During the heady days of the Iraq War, many liberals lambasted the Bush administration for banning images of flag-draped coffins on TV. They believed that exposing the grim realities of the war would surely lead to more protests against it.
But as it turn out, such televised images probably would have generated even more support for the war.
That counterintuitive discovery is supported by the "sunk-cost effect," which is the theory that many human decisions are based on the desire to recoup previous investments -- even if those investments (like the lives of fallen soldiers) are irretrievable.
A team of Washington University social psychologists believe they are the first to apply the sunk-cost effect to war. In a paper that will appear in an upcoming edition of the Journal of Experimental Social Psychology, the researchers explain that thinking about military casualties subconsciously triggers hawkish sentiments, as a way of justifying the deaths.
Developed during the 1950s as an economic theory, the sunk-cost effect appeals to people's emotions and often leads to poor judgments. Much like a stubborn gambler who keeps losing, or an old married couple that sticks together despite constant bickering, commanders-in-chief sustain their military campaigns in hopes that a victory legitimizes lost lives, say the Wash. U. scholars.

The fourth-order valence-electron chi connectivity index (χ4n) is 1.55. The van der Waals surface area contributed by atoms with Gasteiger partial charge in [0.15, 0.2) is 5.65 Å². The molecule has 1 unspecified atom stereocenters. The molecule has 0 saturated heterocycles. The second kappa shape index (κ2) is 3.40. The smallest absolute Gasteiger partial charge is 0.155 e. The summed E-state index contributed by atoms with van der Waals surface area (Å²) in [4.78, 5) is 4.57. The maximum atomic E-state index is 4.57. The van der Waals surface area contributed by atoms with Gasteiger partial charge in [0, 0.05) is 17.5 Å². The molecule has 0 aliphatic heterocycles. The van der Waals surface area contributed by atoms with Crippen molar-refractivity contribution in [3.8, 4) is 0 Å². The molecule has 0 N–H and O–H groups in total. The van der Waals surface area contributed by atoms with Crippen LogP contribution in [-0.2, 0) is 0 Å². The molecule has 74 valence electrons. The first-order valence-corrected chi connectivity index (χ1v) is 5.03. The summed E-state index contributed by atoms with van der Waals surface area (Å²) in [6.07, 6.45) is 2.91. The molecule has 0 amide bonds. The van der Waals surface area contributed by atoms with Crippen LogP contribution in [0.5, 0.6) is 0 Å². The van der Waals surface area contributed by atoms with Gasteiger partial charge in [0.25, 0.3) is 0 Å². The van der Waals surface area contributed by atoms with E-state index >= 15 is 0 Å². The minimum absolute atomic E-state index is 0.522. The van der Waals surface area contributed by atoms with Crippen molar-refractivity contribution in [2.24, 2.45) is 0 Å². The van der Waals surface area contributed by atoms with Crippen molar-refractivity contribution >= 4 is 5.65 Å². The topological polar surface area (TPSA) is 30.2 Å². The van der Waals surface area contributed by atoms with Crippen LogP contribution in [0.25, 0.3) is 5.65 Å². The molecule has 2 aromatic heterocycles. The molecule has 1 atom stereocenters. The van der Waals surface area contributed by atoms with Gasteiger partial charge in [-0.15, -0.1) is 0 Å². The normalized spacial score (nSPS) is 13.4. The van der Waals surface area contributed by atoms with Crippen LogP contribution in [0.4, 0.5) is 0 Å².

"Sunk costs are resources that are completely unrecoverable, but people still argue for war in order to justify or make worthwhile all those casualties," lead author JP Schott tells Daily RFT.
During their experiment, the researchers primed one group of subjects for investment protection by asking them to visualize eating an expensive lobster dinner that should not go to waste. Then they asked a group of participants in a control group the innocuous question of where they'd like to take a friend for dinner. In Phase 2 of the experiment, each participant filled out a questionnaire about war casualties in Iraq and Afghanistan. Those participants who were primed to be less wasteful with their lobsters were more likely to display pro-war sentiments.
People are notoriously bad at making assessments on when it's time to stop, says Schott. In a hypothetical assessment outlined in the Wash. U. study, for example, subjects were told to imagine injuring their elbows immediately after registering for an exclusive, non-refundable tennis club costing $500. Subjects indicated they would continue to play tennis through pain all summer, even if doctors told them not to.
In regard to the Iraq War, President Bush's aides eventually might have caught on to the sunk-cost phenomenon. In a speech late in his administration, Bush went out of his way to cite people who died in the war, says Schott. "He said that 3,000 people had died, and therefore we must continue to fight in order to make sure they didn't die in vain. Basically he was making the sunk-cost argument."